Paul Spady said he is excited by the prospect of seeing the beautiful domed building that housed his car dealership for 22 years transformed into a church.

The 77-year-old Hastings man, a longtime leader among the community’s automotive retailers, feels like he is living on borrowed time as the recipient of a double lung transplant and wants to do some good with his new lease on life.

Spady recently signed a purchase agreement to sell the Paul Spady Motors building at 2850 Osborne Drive East to Lifehouse Church, which had been located at the Imperial Mall before the mall closed on May 31.

“It’s a good feeling for me to be able to help the church,” he said. “I  think it will be a nice asset for Hastings, as well.”

Spady’s health concerns started when doctors found some kind of growth in his lungs. He said doctors had trouble diagnosing the problem. At first they considered cancer, then tuberculosis. They kept taking samples and trying to grow them to determine the problem. Finally they determined it was some kind of fungus.

“Once they figured out what it was, they could treat me,” he said. “For a while, it was growing faster than they could kill it. Then they got it beat down.”

Doctors were able to kill the fungus, but it ended up causing scarring on Spady’s lungs.

Everything seemed fine for five years, but then Spady started having trouble breathing. Doctors said he had developed pulmonary fibrosis in his lungs from the scarring caused by the fungus.

The prognosis wasn’t good, though. The damage was too extensive, and doctors didn’t think there was anything that could be done.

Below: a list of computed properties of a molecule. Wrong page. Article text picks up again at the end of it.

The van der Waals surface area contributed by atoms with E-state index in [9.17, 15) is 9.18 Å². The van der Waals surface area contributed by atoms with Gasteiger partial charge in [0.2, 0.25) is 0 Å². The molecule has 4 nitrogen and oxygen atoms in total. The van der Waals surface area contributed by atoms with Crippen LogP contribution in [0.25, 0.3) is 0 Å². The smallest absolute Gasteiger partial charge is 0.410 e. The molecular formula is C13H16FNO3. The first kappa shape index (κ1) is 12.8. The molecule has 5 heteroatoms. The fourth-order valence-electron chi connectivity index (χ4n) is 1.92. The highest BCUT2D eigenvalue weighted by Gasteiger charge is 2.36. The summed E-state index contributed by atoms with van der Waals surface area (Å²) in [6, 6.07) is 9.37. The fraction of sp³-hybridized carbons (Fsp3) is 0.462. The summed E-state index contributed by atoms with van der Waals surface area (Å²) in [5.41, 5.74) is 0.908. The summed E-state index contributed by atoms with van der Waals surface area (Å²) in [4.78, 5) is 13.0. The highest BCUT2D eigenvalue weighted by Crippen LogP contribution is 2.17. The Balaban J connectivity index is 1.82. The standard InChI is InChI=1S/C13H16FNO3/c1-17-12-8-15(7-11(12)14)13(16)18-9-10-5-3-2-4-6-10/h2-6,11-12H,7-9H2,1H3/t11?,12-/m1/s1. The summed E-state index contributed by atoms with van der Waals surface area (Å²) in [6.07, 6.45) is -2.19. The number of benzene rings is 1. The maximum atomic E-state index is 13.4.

Spady got a second opinion, which offered a glimmer of hope.

The doctor said Spady needed a lung transplant, but most doctors felt Spady was too old for the procedure to be successful.

Not to be deterred, Spady went through a rigorous series of tests to check his heart, kidneys, liver and more.

“They go over everything you can to make sure you can stand the operation,” he said.

Following those tests, he was placed on two transplant lists. A week and a half later, he received a call about a set of lungs being available, and the surgery was a success.

“I was out of the hospital in four days,” he said. “They never had anyone recover so quickly.”

Unfortunately, his body started rejecting the foreign organs. He had to be placed on a second waiting list for a new set of lungs, though doctors still worried that he was too old for it to be successful.

Spady scoured the United States and other countries before he found a doctor willing to give the second transplant a shot. His health continued to deteriorate as he waited on the second transplant list for more than a year before a match was found.

“They said I was oldest person to get a second transplant in the United States,” he said.

So far, Spady said, his body hasn’t rejected the new lungs for the first year and he is hopeful it will stay that way.